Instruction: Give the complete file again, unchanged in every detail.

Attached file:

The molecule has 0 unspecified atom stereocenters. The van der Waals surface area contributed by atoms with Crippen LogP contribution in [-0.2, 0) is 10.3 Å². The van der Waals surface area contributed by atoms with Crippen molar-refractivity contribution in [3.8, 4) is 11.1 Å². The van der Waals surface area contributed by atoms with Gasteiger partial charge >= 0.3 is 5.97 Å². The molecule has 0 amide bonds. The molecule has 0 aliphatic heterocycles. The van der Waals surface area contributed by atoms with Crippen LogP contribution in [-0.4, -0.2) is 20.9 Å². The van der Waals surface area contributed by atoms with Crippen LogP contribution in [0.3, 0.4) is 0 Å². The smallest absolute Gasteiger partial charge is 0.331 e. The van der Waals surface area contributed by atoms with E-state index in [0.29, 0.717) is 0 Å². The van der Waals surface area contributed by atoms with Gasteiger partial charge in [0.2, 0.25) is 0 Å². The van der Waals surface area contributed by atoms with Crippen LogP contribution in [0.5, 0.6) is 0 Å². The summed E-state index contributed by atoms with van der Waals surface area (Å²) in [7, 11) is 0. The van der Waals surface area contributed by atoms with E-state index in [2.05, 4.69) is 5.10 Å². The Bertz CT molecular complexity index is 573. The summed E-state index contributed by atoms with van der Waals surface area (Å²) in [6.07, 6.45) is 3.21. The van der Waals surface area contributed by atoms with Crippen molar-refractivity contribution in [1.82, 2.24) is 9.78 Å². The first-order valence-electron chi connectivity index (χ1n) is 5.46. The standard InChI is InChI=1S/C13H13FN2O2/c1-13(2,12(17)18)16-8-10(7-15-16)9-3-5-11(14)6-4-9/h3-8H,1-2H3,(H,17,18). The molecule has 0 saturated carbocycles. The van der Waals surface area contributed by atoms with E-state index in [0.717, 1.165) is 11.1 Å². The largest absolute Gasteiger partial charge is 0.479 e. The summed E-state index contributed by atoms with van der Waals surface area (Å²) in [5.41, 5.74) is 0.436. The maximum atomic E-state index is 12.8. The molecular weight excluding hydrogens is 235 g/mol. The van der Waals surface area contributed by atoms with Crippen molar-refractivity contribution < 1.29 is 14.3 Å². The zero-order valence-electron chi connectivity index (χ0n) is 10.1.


The molecule has 0 unspecified atom stereocenters. The van der Waals surface area contributed by atoms with Crippen LogP contribution in [-0.2, 0) is 10.3 Å². The van der Waals surface area contributed by atoms with Crippen molar-refractivity contribution in [3.8, 4) is 11.1 Å². The van der Waals surface area contributed by atoms with Gasteiger partial charge >= 0.3 is 5.97 Å². The molecule has 0 amide bonds. The molecule has 0 aliphatic heterocycles. The van der Waals surface area contributed by atoms with Crippen LogP contribution in [-0.4, -0.2) is 20.9 Å². The van der Waals surface area contributed by atoms with Crippen LogP contribution in [0.3, 0.4) is 0 Å². The smallest absolute Gasteiger partial charge is 0.331 e. The van der Waals surface area contributed by atoms with E-state index in [0.29, 0.717) is 0 Å². The van der Waals surface area contributed by atoms with Gasteiger partial charge in [0.2, 0.25) is 0 Å². The van der Waals surface area contributed by atoms with Crippen LogP contribution in [0.5, 0.6) is 0 Å². The summed E-state index contributed by atoms with van der Waals surface area (Å²) in [7, 11) is 0. The van der Waals surface area contributed by atoms with E-state index in [2.05, 4.69) is 5.10 Å². The Bertz CT molecular complexity index is 573. The summed E-state index contributed by atoms with van der Waals surface area (Å²) in [6.07, 6.45) is 3.21. The van der Waals surface area contributed by atoms with Crippen molar-refractivity contribution in [1.82, 2.24) is 9.78 Å². The first-order valence-electron chi connectivity index (χ1n) is 5.46. The standard InChI is InChI=1S/C13H13FN2O2/c1-13(2,12(17)18)16-8-10(7-15-16)9-3-5-11(14)6-4-9/h3-8H,1-2H3,(H,17,18). The molecule has 0 saturated carbocycles. The van der Waals surface area contributed by atoms with E-state index in [0.717, 1.165) is 11.1 Å². The largest absolute Gasteiger partial charge is 0.479 e. The summed E-state index contributed by atoms with van der Waals surface area (Å²) in [5.41, 5.74) is 0.436. The maximum atomic E-state index is 12.8. The molecular weight excluding hydrogens is 235 g/mol. The van der Waals surface area contributed by atoms with Crippen molar-refractivity contribution < 1.29 is 14.3 Å². The zero-order valence-electron chi connectivity index (χ0n) is 10.1.